This quilt is a protest against the lack of services available to women and girls in the slum areas of Nairobi.
It was made by a team of women from the neighborhoods of Kangemi and Kibera for the UN summit on women and girls (ICPD25), held in Nairobi in November 2019. The summit was organized by the UN Population Fund (UNFPA). The artists hope to present their quilt to the Executive Director of UNFPA for use in her work on behalf of women everywhere.
The themes of the quilt were selected to align with the ICPD25, which relaunched and updated the agenda launched in 1994 at the International Conference on Population and Development in Cairo.
While UNFPA’s main focus remains on reproductive health and rights, the agency now works more broadly to empower and protect women and girls. The Woman’s World Quilt explores some of the main challenges, ranging from domestic violence to the lack of WASH facilities in slum areas.
The backing for the quilt takes the form of a map of the world, and was made by Bobbi Fitzsimmons, a well-known American quilter and member of the AP Board of directors.
Prior to the conference, the artists received training in embroidery from Christine Kibuka, Gill Rebelo and Sigrun Hansen, who are active in the Nairobi Quilt Guild. Christine, an experienced seamstress, supervised training. Gill coordinated and Sigrun handled logistics.
Helped by this experienced team, twenty-two artists described their experience though embroidery. Their blocks were then added to the backing and exhibited as a quilt for the first time at ICPD. The quilt drew many visitors at the conference, culminating in a visit by Mr Dereje Dorofa, the UNFPA Deputy Director General (photo). The artists and AP hope that UNFPA can take over the quilt and use it in advocating for its important agenda.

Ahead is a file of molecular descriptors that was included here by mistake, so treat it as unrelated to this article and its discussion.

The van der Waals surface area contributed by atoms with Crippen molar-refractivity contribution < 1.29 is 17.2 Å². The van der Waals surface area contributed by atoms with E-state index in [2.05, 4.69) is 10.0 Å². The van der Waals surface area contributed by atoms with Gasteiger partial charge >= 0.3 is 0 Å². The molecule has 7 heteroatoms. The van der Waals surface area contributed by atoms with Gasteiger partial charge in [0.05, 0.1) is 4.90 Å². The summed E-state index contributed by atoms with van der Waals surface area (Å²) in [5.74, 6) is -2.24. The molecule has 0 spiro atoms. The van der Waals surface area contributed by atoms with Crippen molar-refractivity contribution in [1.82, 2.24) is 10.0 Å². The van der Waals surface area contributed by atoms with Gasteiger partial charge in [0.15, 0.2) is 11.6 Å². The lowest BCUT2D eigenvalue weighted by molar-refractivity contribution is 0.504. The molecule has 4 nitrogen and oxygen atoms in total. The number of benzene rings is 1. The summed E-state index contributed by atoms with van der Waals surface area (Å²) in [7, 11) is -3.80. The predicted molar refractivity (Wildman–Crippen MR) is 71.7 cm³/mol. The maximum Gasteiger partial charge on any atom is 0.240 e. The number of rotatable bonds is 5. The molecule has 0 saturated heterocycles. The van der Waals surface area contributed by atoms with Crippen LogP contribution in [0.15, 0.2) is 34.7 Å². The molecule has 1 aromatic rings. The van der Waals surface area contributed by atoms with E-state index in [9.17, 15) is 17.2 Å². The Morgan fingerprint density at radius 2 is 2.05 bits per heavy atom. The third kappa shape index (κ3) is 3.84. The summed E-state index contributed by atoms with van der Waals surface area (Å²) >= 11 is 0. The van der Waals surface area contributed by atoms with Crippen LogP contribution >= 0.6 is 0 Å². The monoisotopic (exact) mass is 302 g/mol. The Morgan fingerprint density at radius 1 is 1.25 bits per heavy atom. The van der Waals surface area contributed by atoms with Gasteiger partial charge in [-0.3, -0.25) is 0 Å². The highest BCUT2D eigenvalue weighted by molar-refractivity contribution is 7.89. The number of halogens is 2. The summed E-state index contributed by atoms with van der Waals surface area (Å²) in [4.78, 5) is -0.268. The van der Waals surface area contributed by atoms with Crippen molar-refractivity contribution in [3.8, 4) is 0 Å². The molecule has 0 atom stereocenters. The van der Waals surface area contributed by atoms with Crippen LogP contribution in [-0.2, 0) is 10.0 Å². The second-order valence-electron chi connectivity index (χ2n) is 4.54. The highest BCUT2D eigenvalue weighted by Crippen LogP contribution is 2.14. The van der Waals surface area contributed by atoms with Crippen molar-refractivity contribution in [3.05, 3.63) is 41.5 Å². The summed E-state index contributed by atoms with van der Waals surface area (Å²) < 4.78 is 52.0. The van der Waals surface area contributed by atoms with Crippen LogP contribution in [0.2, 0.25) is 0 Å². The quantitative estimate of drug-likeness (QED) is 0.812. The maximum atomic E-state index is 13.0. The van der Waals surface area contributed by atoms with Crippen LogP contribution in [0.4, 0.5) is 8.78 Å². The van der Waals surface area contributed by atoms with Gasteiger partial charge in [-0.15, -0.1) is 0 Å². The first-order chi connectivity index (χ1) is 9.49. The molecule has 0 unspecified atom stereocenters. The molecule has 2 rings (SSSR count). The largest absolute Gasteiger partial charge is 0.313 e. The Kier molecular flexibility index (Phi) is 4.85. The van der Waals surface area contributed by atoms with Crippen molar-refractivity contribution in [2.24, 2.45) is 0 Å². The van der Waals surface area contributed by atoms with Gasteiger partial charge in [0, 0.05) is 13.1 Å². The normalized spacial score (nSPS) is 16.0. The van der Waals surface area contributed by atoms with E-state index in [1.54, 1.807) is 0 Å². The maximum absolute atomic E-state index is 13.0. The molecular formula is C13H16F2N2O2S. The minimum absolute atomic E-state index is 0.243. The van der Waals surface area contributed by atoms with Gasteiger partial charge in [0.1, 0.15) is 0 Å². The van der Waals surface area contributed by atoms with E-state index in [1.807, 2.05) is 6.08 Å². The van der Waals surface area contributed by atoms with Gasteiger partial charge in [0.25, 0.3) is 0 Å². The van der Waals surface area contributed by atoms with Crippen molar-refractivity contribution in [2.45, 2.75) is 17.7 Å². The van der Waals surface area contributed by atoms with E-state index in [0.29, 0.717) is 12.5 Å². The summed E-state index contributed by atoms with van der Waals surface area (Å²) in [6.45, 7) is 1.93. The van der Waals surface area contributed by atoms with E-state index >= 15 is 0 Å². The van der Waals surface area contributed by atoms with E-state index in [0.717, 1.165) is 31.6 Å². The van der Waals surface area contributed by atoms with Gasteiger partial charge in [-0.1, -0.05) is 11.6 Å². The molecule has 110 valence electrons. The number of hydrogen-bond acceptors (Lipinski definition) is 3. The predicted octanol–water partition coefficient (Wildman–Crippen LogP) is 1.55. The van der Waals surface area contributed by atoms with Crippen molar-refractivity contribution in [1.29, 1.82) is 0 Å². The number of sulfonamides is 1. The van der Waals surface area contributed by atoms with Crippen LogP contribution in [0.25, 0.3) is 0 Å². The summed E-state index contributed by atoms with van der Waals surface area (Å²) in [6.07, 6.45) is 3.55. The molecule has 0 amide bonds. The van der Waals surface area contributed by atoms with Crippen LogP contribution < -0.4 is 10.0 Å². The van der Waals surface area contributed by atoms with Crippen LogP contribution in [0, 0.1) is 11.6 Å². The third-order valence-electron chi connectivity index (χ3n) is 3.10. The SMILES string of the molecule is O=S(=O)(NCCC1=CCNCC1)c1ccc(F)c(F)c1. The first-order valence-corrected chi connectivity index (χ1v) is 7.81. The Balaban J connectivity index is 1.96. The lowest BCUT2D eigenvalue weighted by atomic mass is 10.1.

The quilt has produced other important outcomes. The artists completed their blocks during ICPD 25. This allowed them to participate in the conference – and thus represent the many millions of women who stand to benefit from UNFPA’s important agenda.
The experience of training and working together also created a real bond among the artists. AP hopes to build on this and offer them more training, perhaps in bag-making. That lies ahead.
Our thanks go in particular to Justine Coulson and Sarah Craven from UNFPA, who believed in this project from the start and made it happen, as well as to UNFPA for providing financial support.
Sigrun Hansen provided logistical support for the training. Bobbi Fitzsimmons made the backing for the quilt. Gill Rebelo coordinated the training project.
Christine Kibuka, seen here at the first training session is a Ugandan national. An experieced and talented seamstress, Christine has been stitching since her schooldays. She sells embroidery at her store in the Nairobi Maasai market.
Stella’s block shows a woman who was abandoned by her father after she became pregnant. Pregnant for a second time, she has decided to take control of her life and return to school, even though it means being in the classroom with much younger girls.
Brigit’s block shows a family using an umbrella against rain under a leaky roof. The pregnant woman on the right tries to find shelter under a branch. Poor shelter increases the chance of chest ailments.
The girl in Betty’s block was forced to drop out of school during Class 8, after becoming pregnant.